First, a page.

Fostering self-endorsed motivation to change in patients with an eating disorder: The role of perceived autonomy support and psychological need satisfaction

Authors

  • Jolene van der Kaap-Deeder MSc,

    Corresponding author
    1. Department of Developmental, Social, and Personality Psychology, Ghent University, Ghent, Belgium
    • Correspondence to: Jolene van der Kaap-Deeder, Faculty of Psychology, Department of Developmental, Social, and Personality Psychology, Henri Dunantlaan 2, B-9000 Ghent, Belgium. E-mail: Jolene.Deeder@UGent.be

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  • Maarten Vansteenkiste PhD,

    1. Department of Developmental, Social, and Personality Psychology, Ghent University, Ghent, Belgium
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  • Bart Soenens PhD,

    1. Department of Developmental, Social, and Personality Psychology, Ghent University, Ghent, Belgium
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  • Joke Verstuyf MSc,

    1. Department of Developmental, Social, and Personality Psychology, Ghent University, Ghent, Belgium
    2. Department of Applied Psychology, Thomas More University College, Antwerp, Belgium
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  • Liesbet Boone PhD,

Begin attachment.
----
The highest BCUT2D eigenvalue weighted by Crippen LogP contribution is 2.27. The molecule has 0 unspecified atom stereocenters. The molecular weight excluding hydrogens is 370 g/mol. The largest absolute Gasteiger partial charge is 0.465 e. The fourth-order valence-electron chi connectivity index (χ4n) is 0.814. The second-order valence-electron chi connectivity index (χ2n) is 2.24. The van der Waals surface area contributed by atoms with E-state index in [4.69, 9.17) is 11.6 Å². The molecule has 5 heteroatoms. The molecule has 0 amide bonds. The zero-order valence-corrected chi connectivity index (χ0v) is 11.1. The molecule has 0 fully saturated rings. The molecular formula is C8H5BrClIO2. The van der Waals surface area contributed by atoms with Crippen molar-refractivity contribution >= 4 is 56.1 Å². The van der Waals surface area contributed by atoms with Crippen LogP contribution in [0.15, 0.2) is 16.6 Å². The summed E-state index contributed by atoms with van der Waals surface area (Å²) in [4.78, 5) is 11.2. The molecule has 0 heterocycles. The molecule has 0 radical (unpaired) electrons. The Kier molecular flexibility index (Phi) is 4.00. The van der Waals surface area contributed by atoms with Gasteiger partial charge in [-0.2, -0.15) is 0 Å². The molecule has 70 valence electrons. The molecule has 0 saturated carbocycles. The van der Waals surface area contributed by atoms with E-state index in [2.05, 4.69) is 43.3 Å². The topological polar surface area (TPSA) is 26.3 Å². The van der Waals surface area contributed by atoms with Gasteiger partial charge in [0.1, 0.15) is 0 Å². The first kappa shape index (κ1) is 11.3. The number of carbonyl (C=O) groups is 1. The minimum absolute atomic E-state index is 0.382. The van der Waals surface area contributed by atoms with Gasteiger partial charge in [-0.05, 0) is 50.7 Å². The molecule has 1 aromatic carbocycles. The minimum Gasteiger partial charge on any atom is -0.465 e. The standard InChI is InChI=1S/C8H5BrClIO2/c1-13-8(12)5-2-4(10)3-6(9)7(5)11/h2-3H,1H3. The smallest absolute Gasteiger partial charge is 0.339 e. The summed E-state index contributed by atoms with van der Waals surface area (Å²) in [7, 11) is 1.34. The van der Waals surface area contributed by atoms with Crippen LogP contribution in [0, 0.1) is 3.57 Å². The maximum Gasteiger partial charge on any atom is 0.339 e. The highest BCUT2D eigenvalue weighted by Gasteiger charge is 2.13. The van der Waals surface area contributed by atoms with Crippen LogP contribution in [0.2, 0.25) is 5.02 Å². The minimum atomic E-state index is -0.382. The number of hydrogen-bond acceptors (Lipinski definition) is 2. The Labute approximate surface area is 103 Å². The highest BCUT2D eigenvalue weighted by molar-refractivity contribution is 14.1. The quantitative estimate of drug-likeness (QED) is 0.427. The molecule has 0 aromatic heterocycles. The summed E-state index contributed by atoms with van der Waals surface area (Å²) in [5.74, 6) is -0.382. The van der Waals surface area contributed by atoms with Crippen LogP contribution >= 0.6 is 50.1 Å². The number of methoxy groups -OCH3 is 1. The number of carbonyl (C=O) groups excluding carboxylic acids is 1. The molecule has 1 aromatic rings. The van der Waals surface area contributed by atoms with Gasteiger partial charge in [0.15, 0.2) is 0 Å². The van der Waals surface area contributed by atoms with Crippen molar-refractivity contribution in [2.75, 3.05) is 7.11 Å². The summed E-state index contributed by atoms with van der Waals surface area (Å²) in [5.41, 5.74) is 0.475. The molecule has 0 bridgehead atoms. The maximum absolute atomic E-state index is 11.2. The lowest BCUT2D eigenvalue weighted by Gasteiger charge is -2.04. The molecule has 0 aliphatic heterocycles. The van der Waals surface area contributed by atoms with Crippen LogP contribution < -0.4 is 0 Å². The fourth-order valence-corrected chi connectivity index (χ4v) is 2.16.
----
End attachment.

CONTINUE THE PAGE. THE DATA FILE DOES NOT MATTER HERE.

1. Department of Developmental, Social, and Personality Psychology, Ghent University, Ghent, Belgium
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  • Jos Smets MSc

    1. Psychiatric nurse, Psychiatric Clinic Alexian Brothers (Unit Ter Berken), Tienen, Belgium
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ABSTRACT

Objective

Although several studies have established the beneficial effects of self-endorsed forms of motivation for lasting therapeutic change, the way patients with an eating disorder can be encouraged to volitionally pursue change has received less attention. On the basis of Self-Determination Theory, this longitudinal study addressed the role of an autonomy-supportive environment and psychological need satisfaction in fostering self-endorsed motivation for change and subsequent weight gain.

Method

Female inpatients (n = 84) with mainly anorexia nervosa and bulimia nervosa filled out questionnaires at the onset of, during, and at the end of treatment regarding their perceived autonomy support from parents, staff members, and fellow patients, their psychological need satisfaction, and their reasons for undertaking change. Furthermore, the body mass index (BMI) of the patients at the onset and end of treatment was assessed by the staff. Path analyses were used to investigate the relations between these constructs.

Results

At the start of treatment, perceived parental autonomy support related positively to self-endorsed motivation through psychological need satisfaction. Perceived staff and fellow patients autonomy support related to changes in self-endorsed motivation over the course of treatment through fostering change in psychological need satisfaction. Finally, relative increases in self-endorsed motivation related to relative increases in BMI throughout treatment in a subgroup of patients with anorexia nervosa.

Discussion

These results point to the importance of an autonomy-supportive context for facilitating self-endorsed motivation. © 2014 Wiley Periodicals, Inc. (Int J Eat Disord 2014; 47:585–600)

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